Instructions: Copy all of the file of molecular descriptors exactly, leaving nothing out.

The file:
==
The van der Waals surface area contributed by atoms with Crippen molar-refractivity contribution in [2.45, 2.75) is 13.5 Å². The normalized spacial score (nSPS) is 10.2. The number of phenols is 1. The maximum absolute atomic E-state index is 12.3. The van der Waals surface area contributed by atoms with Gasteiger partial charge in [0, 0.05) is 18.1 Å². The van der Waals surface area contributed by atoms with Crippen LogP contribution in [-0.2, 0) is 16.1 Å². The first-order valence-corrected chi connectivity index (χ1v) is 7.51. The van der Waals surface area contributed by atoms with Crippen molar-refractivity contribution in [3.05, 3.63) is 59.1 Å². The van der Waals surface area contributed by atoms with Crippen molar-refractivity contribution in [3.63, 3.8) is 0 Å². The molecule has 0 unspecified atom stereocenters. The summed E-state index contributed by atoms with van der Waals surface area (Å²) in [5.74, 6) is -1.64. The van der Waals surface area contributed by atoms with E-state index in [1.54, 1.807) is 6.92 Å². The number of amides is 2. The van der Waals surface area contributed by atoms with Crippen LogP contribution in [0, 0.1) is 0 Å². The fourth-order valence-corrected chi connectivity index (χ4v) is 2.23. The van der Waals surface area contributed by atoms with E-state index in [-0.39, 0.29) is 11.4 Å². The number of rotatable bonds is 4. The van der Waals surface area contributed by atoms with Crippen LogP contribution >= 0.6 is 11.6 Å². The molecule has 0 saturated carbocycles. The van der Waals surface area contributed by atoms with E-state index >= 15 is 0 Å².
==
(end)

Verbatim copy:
The van der Waals surface area contributed by atoms with Crippen molar-refractivity contribution in [2.45, 2.75) is 13.5 Å². The normalized spacial score (nSPS) is 10.2. The number of phenols is 1. The maximum absolute atomic E-state index is 12.3. The van der Waals surface area contributed by atoms with Gasteiger partial charge in [0, 0.05) is 18.1 Å². The van der Waals surface area contributed by atoms with Crippen LogP contribution in [-0.2, 0) is 16.1 Å². The first-order valence-corrected chi connectivity index (χ1v) is 7.51. The van der Waals surface area contributed by atoms with Crippen molar-refractivity contribution in [3.05, 3.63) is 59.1 Å². The van der Waals surface area contributed by atoms with Crippen molar-refractivity contribution in [3.63, 3.8) is 0 Å². The molecule has 0 unspecified atom stereocenters. The summed E-state index contributed by atoms with van der Waals surface area (Å²) in [5.74, 6) is -1.64. The van der Waals surface area contributed by atoms with E-state index in [1.54, 1.807) is 6.92 Å². The number of amides is 2. The van der Waals surface area contributed by atoms with Crippen LogP contribution in [0, 0.1) is 0 Å². The fourth-order valence-corrected chi connectivity index (χ4v) is 2.23. The van der Waals surface area contributed by atoms with E-state index in [-0.39, 0.29) is 11.4 Å². The number of rotatable bonds is 4. The van der Waals surface area contributed by atoms with Crippen LogP contribution >= 0.6 is 11.6 Å². The molecule has 0 saturated carbocycles. The van der Waals surface area contributed by atoms with E-state index >= 15 is 0 Å².